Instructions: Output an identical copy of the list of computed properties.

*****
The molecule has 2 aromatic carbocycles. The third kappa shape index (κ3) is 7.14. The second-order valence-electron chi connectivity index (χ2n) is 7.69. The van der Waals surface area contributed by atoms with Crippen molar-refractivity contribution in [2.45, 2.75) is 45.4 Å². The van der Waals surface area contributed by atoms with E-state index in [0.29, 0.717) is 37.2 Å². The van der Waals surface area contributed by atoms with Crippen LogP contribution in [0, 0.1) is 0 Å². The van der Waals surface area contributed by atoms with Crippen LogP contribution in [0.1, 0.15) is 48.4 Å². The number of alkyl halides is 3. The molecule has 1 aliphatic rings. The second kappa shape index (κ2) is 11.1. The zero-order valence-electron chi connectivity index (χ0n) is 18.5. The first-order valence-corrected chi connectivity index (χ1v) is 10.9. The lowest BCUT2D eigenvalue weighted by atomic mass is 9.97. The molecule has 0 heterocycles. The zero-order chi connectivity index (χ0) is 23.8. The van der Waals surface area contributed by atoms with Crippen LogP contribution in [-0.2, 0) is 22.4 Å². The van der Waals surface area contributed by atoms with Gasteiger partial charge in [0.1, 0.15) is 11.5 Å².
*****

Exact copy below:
The molecule has 2 aromatic carbocycles. The third kappa shape index (κ3) is 7.14. The second-order valence-electron chi connectivity index (χ2n) is 7.69. The van der Waals surface area contributed by atoms with Crippen molar-refractivity contribution in [2.45, 2.75) is 45.4 Å². The van der Waals surface area contributed by atoms with E-state index in [0.29, 0.717) is 37.2 Å². The van der Waals surface area contributed by atoms with Crippen LogP contribution in [0, 0.1) is 0 Å². The van der Waals surface area contributed by atoms with Crippen LogP contribution in [0.1, 0.15) is 48.4 Å². The number of alkyl halides is 3. The molecule has 1 aliphatic rings. The second kappa shape index (κ2) is 11.1. The zero-order valence-electron chi connectivity index (χ0n) is 18.5. The first-order valence-corrected chi connectivity index (χ1v) is 10.9. The lowest BCUT2D eigenvalue weighted by atomic mass is 9.97. The molecule has 0 heterocycles. The zero-order chi connectivity index (χ0) is 23.8. The van der Waals surface area contributed by atoms with Crippen LogP contribution in [-0.2, 0) is 22.4 Å². The van der Waals surface area contributed by atoms with Gasteiger partial charge in [0.1, 0.15) is 11.5 Å².